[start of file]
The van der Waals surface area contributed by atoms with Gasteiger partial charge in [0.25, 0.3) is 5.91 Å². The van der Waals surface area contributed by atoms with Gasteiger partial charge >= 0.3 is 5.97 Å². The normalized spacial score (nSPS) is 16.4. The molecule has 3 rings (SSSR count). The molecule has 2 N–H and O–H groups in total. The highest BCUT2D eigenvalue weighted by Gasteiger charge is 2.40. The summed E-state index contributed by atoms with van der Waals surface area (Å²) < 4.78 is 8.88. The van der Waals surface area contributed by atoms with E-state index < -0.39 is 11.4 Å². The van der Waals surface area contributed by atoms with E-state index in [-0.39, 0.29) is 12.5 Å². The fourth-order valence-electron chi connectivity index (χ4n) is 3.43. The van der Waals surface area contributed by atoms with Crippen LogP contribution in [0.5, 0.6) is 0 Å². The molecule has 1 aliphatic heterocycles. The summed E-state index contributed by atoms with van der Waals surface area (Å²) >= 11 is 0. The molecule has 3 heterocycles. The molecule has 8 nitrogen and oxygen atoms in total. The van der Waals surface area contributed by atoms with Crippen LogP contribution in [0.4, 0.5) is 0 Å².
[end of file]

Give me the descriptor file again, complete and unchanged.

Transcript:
The van der Waals surface area contributed by atoms with Gasteiger partial charge in [0.25, 0.3) is 5.91 Å². The van der Waals surface area contributed by atoms with Gasteiger partial charge >= 0.3 is 5.97 Å². The normalized spacial score (nSPS) is 16.4. The molecule has 3 rings (SSSR count). The molecule has 2 N–H and O–H groups in total. The highest BCUT2D eigenvalue weighted by Gasteiger charge is 2.40. The summed E-state index contributed by atoms with van der Waals surface area (Å²) < 4.78 is 8.88. The van der Waals surface area contributed by atoms with E-state index < -0.39 is 11.4 Å². The van der Waals surface area contributed by atoms with E-state index in [-0.39, 0.29) is 12.5 Å². The fourth-order valence-electron chi connectivity index (χ4n) is 3.43. The van der Waals surface area contributed by atoms with Crippen LogP contribution in [0.5, 0.6) is 0 Å². The molecule has 1 aliphatic heterocycles. The summed E-state index contributed by atoms with van der Waals surface area (Å²) >= 11 is 0. The molecule has 3 heterocycles. The molecule has 8 nitrogen and oxygen atoms in total. The van der Waals surface area contributed by atoms with Crippen LogP contribution in [0.4, 0.5) is 0 Å².